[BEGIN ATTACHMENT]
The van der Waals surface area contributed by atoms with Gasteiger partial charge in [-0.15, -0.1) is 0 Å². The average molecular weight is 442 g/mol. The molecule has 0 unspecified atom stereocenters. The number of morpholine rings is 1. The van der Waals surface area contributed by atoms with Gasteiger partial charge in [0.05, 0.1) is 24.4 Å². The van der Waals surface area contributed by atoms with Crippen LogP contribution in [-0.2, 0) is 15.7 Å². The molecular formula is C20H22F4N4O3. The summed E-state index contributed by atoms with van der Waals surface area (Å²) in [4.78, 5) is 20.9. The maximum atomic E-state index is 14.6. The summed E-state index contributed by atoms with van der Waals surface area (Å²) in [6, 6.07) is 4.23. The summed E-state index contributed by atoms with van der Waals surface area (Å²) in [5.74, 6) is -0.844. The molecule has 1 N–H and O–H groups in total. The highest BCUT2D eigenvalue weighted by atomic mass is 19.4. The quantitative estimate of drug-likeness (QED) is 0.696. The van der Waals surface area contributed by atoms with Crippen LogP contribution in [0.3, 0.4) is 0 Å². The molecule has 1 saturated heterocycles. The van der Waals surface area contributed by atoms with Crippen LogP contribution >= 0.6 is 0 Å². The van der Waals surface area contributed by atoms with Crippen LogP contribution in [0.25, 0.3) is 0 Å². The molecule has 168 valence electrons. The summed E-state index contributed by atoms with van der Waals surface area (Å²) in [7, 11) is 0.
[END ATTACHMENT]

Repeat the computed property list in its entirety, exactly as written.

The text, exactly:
The van der Waals surface area contributed by atoms with Gasteiger partial charge in [-0.15, -0.1) is 0 Å². The average molecular weight is 442 g/mol. The molecule has 0 unspecified atom stereocenters. The number of morpholine rings is 1. The van der Waals surface area contributed by atoms with Gasteiger partial charge in [0.05, 0.1) is 24.4 Å². The van der Waals surface area contributed by atoms with Crippen LogP contribution in [-0.2, 0) is 15.7 Å². The molecular formula is C20H22F4N4O3. The summed E-state index contributed by atoms with van der Waals surface area (Å²) in [4.78, 5) is 20.9. The maximum atomic E-state index is 14.6. The summed E-state index contributed by atoms with van der Waals surface area (Å²) in [6, 6.07) is 4.23. The summed E-state index contributed by atoms with van der Waals surface area (Å²) in [5.74, 6) is -0.844. The molecule has 1 N–H and O–H groups in total. The highest BCUT2D eigenvalue weighted by atomic mass is 19.4. The quantitative estimate of drug-likeness (QED) is 0.696. The van der Waals surface area contributed by atoms with Crippen LogP contribution in [0.3, 0.4) is 0 Å². The molecule has 1 saturated heterocycles. The van der Waals surface area contributed by atoms with Crippen LogP contribution >= 0.6 is 0 Å². The van der Waals surface area contributed by atoms with Crippen LogP contribution in [0.25, 0.3) is 0 Å². The molecule has 168 valence electrons. The summed E-state index contributed by atoms with van der Waals surface area (Å²) in [7, 11) is 0.